I had the good fortune of seeing writer/director Paul Saltzman's outstanding documentary 'Prom Night in Mississippi' at the 2009 Dallas AFI Film Festival. Saltzman gave an excellent Q&A after the film. It won the award for Best Documentary in Dallas and sold-out the theater. It doesn't appear that the film actually made it into commercial release (it's not listed in Box Office Mojo), which is a shame. You can make up for this injustice by renting or buying the DVD. It's well worth your time and money.

The story is instigated by Morgan Freeman's attempts to end the long-standing practice of separate proms (white, black) in his hometown of Charleston, Mississippi. However, Mr. Freeman plays a relatively minor role in Saltzman's film. Instead, the filmmaker turns his cameras on the students, educators, administrators and parents. It's fascinating to listen to the interviewees discuss the history of the town, its events and how things came to be.

What struck me most about Saltzman's movie is this: by training his camera on a few selected protagonists, he unveils insight and nuanced, complex thinking from unlikely quarters. That he gets it from some of the students is one thing. There are some smart, thoughtful kids at this school. But that it comes from a self-described 'redneck' kitted out in camouflage is something else entirely. I'm referring to parent Glen Sumner - his attempts to articulate parental attitudes and the reasons behind their baked-in biases is brilliant, emotional and brave. During the Q&A in Dallas, when one of the questioners asked Saltzman to carry word back to Mr. Sumner of her admiration of his courage, she got an ovation from the audience. It's the type of film that elicits that type of enthusiasm and emotion.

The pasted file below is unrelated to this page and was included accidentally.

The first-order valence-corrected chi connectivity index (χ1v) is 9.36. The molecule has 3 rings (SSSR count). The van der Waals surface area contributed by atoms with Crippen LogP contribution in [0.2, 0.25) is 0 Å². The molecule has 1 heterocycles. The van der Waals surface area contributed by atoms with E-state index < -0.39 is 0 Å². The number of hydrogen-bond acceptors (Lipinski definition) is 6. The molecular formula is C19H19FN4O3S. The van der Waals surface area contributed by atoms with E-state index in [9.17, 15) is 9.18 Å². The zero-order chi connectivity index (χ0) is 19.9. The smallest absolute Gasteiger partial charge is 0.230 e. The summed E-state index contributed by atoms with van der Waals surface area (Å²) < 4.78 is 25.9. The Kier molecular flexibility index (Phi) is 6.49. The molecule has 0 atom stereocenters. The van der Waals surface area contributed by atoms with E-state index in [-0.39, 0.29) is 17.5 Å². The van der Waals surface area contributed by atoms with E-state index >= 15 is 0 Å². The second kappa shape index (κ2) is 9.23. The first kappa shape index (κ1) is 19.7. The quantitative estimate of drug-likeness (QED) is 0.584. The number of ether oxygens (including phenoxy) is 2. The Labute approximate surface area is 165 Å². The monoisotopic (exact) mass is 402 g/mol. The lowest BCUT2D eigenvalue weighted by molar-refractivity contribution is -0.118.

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5 of 5 people found the following review helpful
5.0 out of 5 stars excellent film May 8, 2010
I came to this movie with great interest, having attending the first integrated prom in a small MS town in 1984. Freeman did some talking and interaction with students and school officials in the opening part of the movie, but it really documented the kids' attitudes, as well as some of the adults. The filmmakers tried to be as honest-candid as possible, and folks were quite open, the kids most of all, though given the intensely touchy nature of blatant racism, much was left unsaid, especially the more strident racist views - which continue to exist today. The movie walks you through Freeman making the proposition to the school council and then the senior class, all the way through to the prom - kids getting ready, lots of interviews with individuals and friends and couples - black and white, kids and adults. There were no shattering insights about why racism continues to exist, but what people did say was very meaningful to hear, touching on how it affects nearly every aspect of their daily lives. I was rapt throughout. And I'm certainly very grateful to Mr. Morgan for taking the steps that he did. With any luck - and hard work - this change in folks' attitudes will stick, and grow. A very good documentary about a serious and neglected subject.
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5 of 5 people found the following review helpful
5.0 out of 5 stars Segregation dies a slow death February 22, 2010
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A must see film. Morgan Freeman did a great service to this community by being a catalyst for change. The students of this small Mississippi town made history by showing the courage to resist racism and stand up to the stale tradition of their parents. End the Cycle of hate. I show this film in my U.S. history class and students are amazed to see segregation being practiced today. A great learning experience. HBO films did a great job with this documentary as they always do with their films especially great thought provoking documentaries like this one.
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1 of 1 people found the following review helpful
5.0 out of 5 stars Let Our Youth Fly May 12, 2011